Bronx, NY (PRWEB) November 29, 2012
“We may have all come on different ships, but we're in the same boat now.”
Rich Barry '79 remembers his years at Mount St. Michael Academy in the second half of the 1970s. Says Rich, “When I was at the Mount it was a very different school. It was predominantly blue collar Irish-Italian. The Mount instilled in me a quest and thirst for knowledge from teachers, staff and my peers and really opened up my eyes. So, when I went on to college and graduate school after Mount and saw that the population looked different; I realized that this was a good thing. There was more to the world than Rich Barry working in Yonkers!”
Now Rich, a partner at Ernst & Young LLP, is part of an effort pioneered at the professional services firm that actively recruits and mentors young people of diverse backgrounds to enter the field of accounting, and will be speaking to Mount students on November 30 at the school’s annual Career Day.
Today Rich’s Bronx neighborhoods are still blue collar, but with a wonderful wealth of diversity that includes African American, Hispanic and Caribbean families, many of them immigrants, just like the Italian and Irish immigrants of the early 1900s. The neighborhoods from which Mount draws its students include Wakefield and Mount Vernon, whose populations average approximately 72% African-American and 19% Hispanic (2010 Census Figures).
Top private high schools in NYC cost an average of $35,000 a year. At $7,900 a year, the Mount’s tuition, along with financial aid to many students, makes it affordable for working parents in the Bronx and Westchester. The Mount’s lower tuition and distinctive college prep curriculum, enables parents to see their children attain an education that will develop them into the leaders of tomorrow—and exactly the kind of student that Ernst & Young would want to recruit some day.
Rich’s aim on Career Day is to give students a solid overview about study and career opportunities in the accounting and professional services field. Rich says, “I am going to tell students that accounting is a very creative and challenging career—it is not just debits and credits. Our tax Advisory practice, for example, has a global reach in terms of public and private accounting. They can literally see the world through the field of accounting.”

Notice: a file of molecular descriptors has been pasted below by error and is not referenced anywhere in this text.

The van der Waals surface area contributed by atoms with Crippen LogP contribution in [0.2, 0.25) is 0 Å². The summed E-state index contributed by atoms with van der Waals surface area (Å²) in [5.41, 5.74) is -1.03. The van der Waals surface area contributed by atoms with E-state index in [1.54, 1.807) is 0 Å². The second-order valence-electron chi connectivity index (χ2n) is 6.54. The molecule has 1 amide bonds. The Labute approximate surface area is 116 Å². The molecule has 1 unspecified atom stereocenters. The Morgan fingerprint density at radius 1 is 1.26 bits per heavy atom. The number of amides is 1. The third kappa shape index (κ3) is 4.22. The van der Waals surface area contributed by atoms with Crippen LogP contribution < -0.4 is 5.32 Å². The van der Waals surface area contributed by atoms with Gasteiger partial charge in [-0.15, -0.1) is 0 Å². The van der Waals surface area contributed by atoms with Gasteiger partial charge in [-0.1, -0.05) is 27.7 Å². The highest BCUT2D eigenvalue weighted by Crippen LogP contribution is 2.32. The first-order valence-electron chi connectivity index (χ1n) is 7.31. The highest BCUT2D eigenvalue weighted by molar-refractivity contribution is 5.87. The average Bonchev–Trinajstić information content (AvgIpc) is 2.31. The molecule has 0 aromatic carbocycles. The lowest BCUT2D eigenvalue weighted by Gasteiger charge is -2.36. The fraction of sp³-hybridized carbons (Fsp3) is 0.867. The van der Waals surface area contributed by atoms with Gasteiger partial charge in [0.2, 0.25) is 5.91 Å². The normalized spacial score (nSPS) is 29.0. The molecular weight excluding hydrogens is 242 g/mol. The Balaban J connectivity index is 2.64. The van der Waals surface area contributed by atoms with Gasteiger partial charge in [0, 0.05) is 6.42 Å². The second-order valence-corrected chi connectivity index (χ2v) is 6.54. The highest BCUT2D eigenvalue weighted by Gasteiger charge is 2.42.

Ernst & Young is a pioneer of diversity in the workplace. For decades the global organization has been at the forefront of fostering diversity in its environment and leadership ranks: its teams value differences because it is not only the right thing but good, sound business sense. Karyn Twaronite, Ernst & Young’s Americas Inclusiveness Officer, says: “At Ernst & Young we have been increasingly focused on diversity efforts since the 1990s, which started at the top of management. The two key pieces to this effort are diversity and inclusion. We have cultivated an environment where people feel valued and are able to achieve their potential.” Minority full-time campus hires account for 40% of Ernst & Young LLP’s total hiring in the US and Canada from campuses . Ernst & Young encourages its employees to become involved in their communities and extended communities, whether through work or as an extension of work.
This attitude sounds familiar since it is very similar to the Mount’s mission of “fostering each student’s unique potential for personal and professional excellence, and striving to help our diverse population of students grow into well prepared, mature leaders who have an active commitment to volunteer service in their communities and wherever it is needed.” Ernst & Young is keen to educate students about careers in accounting starting at the high school level. The firm instituted a program named College MAP (Mentoring for Access and Persistence). Ernst & Young has a “swat team” of professionals that work with underserved students from 12 high schools around the United States to mentor students and help them become college-ready. College MAP was launched in 2009.
Says Rich, “The cultural diversity offers the flexibility and creativity we need to recreate the global economy for the 21st century.”
“We make sure that there is a global perspective and reach that our clients demand that is made possible through different views, which come with diversity. This enables us to serve our clients to the fullest.”